It’s official. Speedway Motorsports, Inc., is the new owner of New Hampshire International Speedway, after paying a reported $340 million for Bob Bahre’s one-mile White Mountain oval. The purchase will become final in the first quarter of next year, and the track will be renamed New Hampshire Motor Speedway.
No announcement was made about moving one of the track's two Nextel Cup races to Las Vegas Motor Speedway, but sources close to the situation say that move will happen, perhaps as early as next season, but by 2009 for sure.
I feel sad for New England race fans today, who supported NHIS as well as any fan group in the country. The track’s two Nextel Cup dates were perennial sellouts; despite a slew of ho-hum, one-lane affairs in the beginning, and even through the dark times surrounding the tragic deaths of Adam Petty and Kenny Irwin. Northeast racefans love their NASCAR racing, and it’s sad that they are destined to lose one of their coveted race dates.
Couldn’t California have taken the bullet instead?
In my mind, I understand that Las Vegas deserves a second Nextel Cup date. LVMS is conveniently located in the heart of one of the country’s top tourist meccas, its “Neon Garage” is the standard by which all NASCAR Fan Walks should be judged, and the racetrack itself is beginning to come around after a liberal reworking during the offseason. It’s probably not the most competitive venue in NASCAR, but then again, neither was New Hampshire. On that front, I guess it’s all a wash.
I also can’t fall in line with those who decry the sale of NHIS as a case of big business run amok. I could share their outrage, were it not for the way Bob Bahre obtained his second race date in 1996; purchasing half of the legendary North Wilkesboro Speedway and spiriting one of its races away to the Granite State.
Live by the sword, die by the sword. What goes around comes around.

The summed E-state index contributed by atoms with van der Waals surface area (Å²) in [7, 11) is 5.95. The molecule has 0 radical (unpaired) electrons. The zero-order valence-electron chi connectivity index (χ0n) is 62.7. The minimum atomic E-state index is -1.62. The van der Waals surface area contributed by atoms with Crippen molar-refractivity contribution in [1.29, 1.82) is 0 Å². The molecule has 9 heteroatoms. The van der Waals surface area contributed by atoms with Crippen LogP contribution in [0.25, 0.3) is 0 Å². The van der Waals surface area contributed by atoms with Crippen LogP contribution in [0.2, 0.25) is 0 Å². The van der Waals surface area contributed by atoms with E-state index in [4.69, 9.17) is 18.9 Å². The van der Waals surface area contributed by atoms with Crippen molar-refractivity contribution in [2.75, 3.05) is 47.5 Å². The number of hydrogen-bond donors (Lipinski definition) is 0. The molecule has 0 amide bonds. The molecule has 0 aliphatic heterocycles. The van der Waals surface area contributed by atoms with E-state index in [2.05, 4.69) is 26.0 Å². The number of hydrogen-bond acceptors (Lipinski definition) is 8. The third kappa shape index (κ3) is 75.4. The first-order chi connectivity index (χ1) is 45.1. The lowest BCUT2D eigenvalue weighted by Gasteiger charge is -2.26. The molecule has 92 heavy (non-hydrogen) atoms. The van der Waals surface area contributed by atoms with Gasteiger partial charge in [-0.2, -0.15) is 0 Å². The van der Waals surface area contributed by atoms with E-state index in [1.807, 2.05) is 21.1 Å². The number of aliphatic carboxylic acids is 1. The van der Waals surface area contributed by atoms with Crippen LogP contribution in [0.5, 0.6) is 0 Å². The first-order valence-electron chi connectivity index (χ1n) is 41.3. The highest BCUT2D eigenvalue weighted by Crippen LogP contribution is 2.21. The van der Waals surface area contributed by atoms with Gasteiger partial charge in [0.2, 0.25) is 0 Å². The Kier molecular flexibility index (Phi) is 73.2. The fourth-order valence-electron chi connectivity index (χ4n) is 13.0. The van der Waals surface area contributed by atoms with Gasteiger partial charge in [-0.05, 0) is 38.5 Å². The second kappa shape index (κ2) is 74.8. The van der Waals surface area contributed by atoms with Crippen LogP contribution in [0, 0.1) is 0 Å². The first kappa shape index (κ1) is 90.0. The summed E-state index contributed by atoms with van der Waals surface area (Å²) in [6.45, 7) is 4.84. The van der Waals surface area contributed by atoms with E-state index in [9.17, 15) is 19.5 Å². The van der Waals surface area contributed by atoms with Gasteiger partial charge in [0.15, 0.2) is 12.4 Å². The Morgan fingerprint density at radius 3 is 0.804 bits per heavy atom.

Still I can’t help feeling sorry for New England race fans today. They probably don’t deserve what’s soon to come. And while I’m at it, I guess I’m also feeling a little bit sorry for myself. Simply put, I’ll miss my twice-annual treks to NHIS.
I’ll miss touching base with dozens of lifelong friends that I somehow see just twice a year now, wandering the garage in Loudon.
I’ll miss walking the Busch East and Whelen Modified Tour garages, renewing acquaintances with people I have idolized for a decades.
I’ll miss calling the Craftsman Truck, Busch and Nextel Cup races there for MRN Radio, knowing there are at least a few hundred people in the house thinking, “I heard this guy call the Street Stock consi at Thunder Road in 1982.”
I’ll miss dealing with one of the best staffs in all of NASCAR -- people like P.R. Director Fred Neergaard, V.P. of Marketing Joe McGahan and the omnipresent Ron Meade – all of whom were not only willing to solve problems, but to anticipate them in advance and dole out help with a smile and a “thanks for coming.”
I’ll miss sprinting to my prime parking spot at the Sugar House across Route 106, a spot that allowed me to hit the leather recliner in my living room just two hours after the checkered flag.
I’ll miss the feel of NHIS; more personal than corporate.
More than anything, though, I think I’ll miss Bob Bahre. One of the last old-time, independent track owners, Bahre built NHIS out of his own pocket, with no need for investment bankers or public handouts. He and younger brother Dick laid out the “Magic Mile” themselves with wooden stakes, eschewing the high-dollar, college-educated engineering help that has cursed NASCAR with so many 1.5-mile, cookie-cutter tri-ovals in recent years.
I’ll miss Bahre’s rumpled white dress shirt, khaki slacks and yellow cardigan sweater, shuffling between souvenir trailers making sure the paying customers have everything they want, or need.
I’ll miss seeing him huddled over a plate of fried eggs and homefries in the track restaurant on race morning, touching base with Mike Helton, Jim Hunter and any other of his old cronies that happen to wander by.
I’ll miss seeing hard-luck drivers tow out of NHIS after failing to qualify, clutching the few hundred extra dollars Bahre inevitably slipped them on their way through the tunnel.
At nearly 82 years of age, “Papa Bahre” has earned the right to do what he wants with his remaining years, without the stress and strain of running a big-time NASCAR race venue. He deserves to retire to the big house on the hill with his wife, Sandy, and his antique cars, content in the knowledge that he did more for New England motorsports than anyone else, before or since.
Thanks Bob, and God Bless.